# 夏普比率：风险分析的害群之马_RCM Alternatives_HIT45

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Sharpe Ratio: the Black Sheep of Risk Analysis - RCM Alternatives​www.rcmalternatives.com

We can’t believe it’s been almost 4 years since we last spent time talking about the most popular, and most controversial risk adjusted ratio out there, the Sharpe Ratio. For those of you who have never heard of it before, the “e” is silent. We had a newcomer in the office that pronounced it with an “e” like the Sharpie highlighter until someone finally had mercy and corrected them.

Now just what is a Risk Adjusted Ratio. They are used quite often in the Alternative Investment Space, because they seek to evaluate investments not only on returns, but on how much risk it takes to get those returns. The Sharpe ratio is one of the most frequently used risk adjusted ratios, and calculates return per unit of risk as measured by volatility. Here’s the formula:

“(Compound Annual Rate of Return – Risk Free Rate) / (Annualized Standard Deviation of Returns)”

(复合年收益率-无风险利率)/(年收益率标准差)

A Little History

The idea of the Sharpe Ratio was developed by Stanford professor Dr. William Forsyth Sharpe in 1966, based on an idea presented over a decade earlier by A. D. Roy, though it was eventually edited in 1994 by Sharpe himself to reflect the fact that a risk-free rate changes with time. It started to become heavily used in the financial space in the 80s and 90s, and to this day is still found as a prime metric for any alternative investment.

Risk Free? I’ll take some of that please.

The inclusion of the term ‘risk free’ has caused more than a few people pause, and Mr. Sharpe surely came up with the ratio before debt ceiling debates and the US losing a notch on its credit rating. But the idea is that any portion of an investment (or portfolio’s return) based on things like US Treasury Bills shouldn’t be included in the ratio, as it will push up the return without having any effect on the volatility (in the world of volatility = risk, there’s no volatility if you don’t have risk of losing money – check with the boys at Long Term Capital Management and their off the run T-Bill portfolio if that’s always true). Most practioners these days remove the risk free rate, in part because rates have been zero for so long, and in part because the idea of a risk free rate has been tarnished some.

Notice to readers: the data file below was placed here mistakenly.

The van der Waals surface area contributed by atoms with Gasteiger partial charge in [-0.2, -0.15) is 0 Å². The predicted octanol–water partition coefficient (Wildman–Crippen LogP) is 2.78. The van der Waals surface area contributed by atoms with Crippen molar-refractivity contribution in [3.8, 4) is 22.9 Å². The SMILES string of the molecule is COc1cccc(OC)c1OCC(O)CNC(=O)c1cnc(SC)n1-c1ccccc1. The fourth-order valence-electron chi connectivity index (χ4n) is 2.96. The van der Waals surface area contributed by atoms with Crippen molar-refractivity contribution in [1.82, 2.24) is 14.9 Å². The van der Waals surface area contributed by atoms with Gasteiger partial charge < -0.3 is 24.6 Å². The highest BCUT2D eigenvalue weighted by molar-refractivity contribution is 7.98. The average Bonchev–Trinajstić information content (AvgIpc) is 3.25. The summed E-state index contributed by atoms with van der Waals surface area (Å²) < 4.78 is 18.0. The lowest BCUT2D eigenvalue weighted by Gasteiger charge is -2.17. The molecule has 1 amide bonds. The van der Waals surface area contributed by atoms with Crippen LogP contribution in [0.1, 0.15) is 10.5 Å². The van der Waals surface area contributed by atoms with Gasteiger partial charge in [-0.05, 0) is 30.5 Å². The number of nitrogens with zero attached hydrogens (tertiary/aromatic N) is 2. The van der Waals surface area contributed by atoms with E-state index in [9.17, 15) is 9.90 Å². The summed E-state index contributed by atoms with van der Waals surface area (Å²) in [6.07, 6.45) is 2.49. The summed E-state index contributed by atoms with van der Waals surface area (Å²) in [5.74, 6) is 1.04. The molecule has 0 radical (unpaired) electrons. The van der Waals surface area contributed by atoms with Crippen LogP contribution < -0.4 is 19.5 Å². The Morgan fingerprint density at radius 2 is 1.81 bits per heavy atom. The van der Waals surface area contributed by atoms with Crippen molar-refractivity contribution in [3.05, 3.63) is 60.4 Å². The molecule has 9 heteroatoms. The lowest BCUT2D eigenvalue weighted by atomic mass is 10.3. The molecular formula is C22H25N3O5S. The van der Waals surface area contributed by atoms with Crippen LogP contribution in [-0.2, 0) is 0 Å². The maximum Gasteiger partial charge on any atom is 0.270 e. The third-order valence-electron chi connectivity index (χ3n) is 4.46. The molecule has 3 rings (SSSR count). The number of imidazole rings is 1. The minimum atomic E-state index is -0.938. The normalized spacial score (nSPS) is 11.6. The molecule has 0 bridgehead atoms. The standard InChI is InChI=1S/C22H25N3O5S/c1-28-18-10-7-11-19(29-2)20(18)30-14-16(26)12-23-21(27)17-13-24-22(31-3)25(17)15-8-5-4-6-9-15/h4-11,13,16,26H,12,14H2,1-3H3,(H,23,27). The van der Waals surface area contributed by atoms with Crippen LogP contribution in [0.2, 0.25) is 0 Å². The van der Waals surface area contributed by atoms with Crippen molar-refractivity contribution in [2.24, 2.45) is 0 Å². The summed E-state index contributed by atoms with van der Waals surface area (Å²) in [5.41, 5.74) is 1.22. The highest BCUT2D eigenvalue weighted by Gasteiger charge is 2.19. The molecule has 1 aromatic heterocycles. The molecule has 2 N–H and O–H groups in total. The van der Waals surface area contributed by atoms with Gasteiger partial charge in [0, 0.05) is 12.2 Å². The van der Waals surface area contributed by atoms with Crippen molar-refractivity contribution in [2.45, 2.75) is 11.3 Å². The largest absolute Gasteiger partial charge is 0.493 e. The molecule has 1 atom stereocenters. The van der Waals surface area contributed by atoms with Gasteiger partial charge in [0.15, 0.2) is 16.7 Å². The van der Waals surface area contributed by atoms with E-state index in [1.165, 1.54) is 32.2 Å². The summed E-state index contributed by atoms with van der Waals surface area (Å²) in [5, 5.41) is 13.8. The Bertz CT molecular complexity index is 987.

“无风险”一词的兴起已经引起了很多人的犹豫不决，夏普先生在债务上限辩论之前肯定提出了这个比率，而美国在信用评级上也被降了一个等级。但这种想法是，任何基于美国国债之类的东西的投资（或投资组合的回报）都不应该包括在这个比率中，因为它会推高回报率，而不会对波动性产生任何影响（在波动与风险相等同的世界里，如果你没有损失资金的风险，就不存在波动——与长期资本管理公司(Long Term Capital Management)的伙计们核对一下，以及他们持有的之前发行的短期债券（T-Bill）投资组合(如果这总是正确的话)。最近大多数从业者都不再关注无风险利率，部分原因是长期以来利率一直为零，部分原因是无风险利率的观念受到了一些玷污。

But what does a 0.58 Sharpe Ratio Mean?

When you put all those numbers together, you are left with a number like 0.58 or 0.92. This is confusing to some because it’s not actually showing a percentage return or the like. Meaning, we can’t visualize what 0.58 looks like on a chart, or if that means more or less returns. It would be easier if investments had Sharpe ratios of 2, 3,4, or 5 – and we could intuitively know that a Sharpe of 2 means returns twice as much return as volatility, and 5 five times the volatility, and so on. But here in the real world, most investments are lucky to get returns that are half the volatility (a 0.50 Sharpe). All told, if you’re just look at the number by itself, nothing, it doesn’t mean much until you compare it with another investment’s Sharpe Ratio. For instance the Attain Trend Following Fund has a Sharpe Ratio of 0.89, while the S&P 500 has a Sharpe of 0.55 over that same time span {Past performance is not necessarily indicative of future results}. Simple right?

Because it’s math, and most marketers steer clear of that in their messaging. And because the main advertisers of things financial (mutual funds, insurance, retirement plans, and ETFs) are benchmarked to stock and bond indices – thus don’t much care to advertise how much return their delivering per unit of risk – they just want to talk about how much return they are delivering compared to their benchmark.